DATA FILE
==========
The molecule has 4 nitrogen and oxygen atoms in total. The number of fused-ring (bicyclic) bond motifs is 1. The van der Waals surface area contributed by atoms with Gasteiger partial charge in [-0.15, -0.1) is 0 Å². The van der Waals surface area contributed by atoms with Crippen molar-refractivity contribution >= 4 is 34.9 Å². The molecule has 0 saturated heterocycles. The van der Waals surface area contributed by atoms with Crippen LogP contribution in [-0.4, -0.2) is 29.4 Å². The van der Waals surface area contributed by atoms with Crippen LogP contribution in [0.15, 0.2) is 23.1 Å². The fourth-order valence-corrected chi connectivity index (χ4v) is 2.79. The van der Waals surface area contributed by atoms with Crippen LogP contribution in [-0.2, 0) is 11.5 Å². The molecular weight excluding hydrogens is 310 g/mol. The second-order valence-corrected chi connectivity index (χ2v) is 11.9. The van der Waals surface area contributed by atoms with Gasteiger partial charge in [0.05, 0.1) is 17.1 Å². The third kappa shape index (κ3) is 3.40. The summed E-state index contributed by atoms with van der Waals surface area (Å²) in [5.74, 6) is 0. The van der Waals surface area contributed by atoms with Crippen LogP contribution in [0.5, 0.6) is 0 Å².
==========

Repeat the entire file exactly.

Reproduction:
The molecule has 4 nitrogen and oxygen atoms in total. The number of fused-ring (bicyclic) bond motifs is 1. The van der Waals surface area contributed by atoms with Gasteiger partial charge in [-0.15, -0.1) is 0 Å². The van der Waals surface area contributed by atoms with Crippen molar-refractivity contribution >= 4 is 34.9 Å². The molecule has 0 saturated heterocycles. The van der Waals surface area contributed by atoms with Crippen LogP contribution in [-0.4, -0.2) is 29.4 Å². The van der Waals surface area contributed by atoms with Crippen LogP contribution in [0.15, 0.2) is 23.1 Å². The fourth-order valence-corrected chi connectivity index (χ4v) is 2.79. The van der Waals surface area contributed by atoms with Crippen LogP contribution in [-0.2, 0) is 11.5 Å². The molecular weight excluding hydrogens is 310 g/mol. The second-order valence-corrected chi connectivity index (χ2v) is 11.9. The van der Waals surface area contributed by atoms with Gasteiger partial charge in [0.05, 0.1) is 17.1 Å². The third kappa shape index (κ3) is 3.40. The summed E-state index contributed by atoms with van der Waals surface area (Å²) in [5.74, 6) is 0. The van der Waals surface area contributed by atoms with Crippen LogP contribution in [0.5, 0.6) is 0 Å².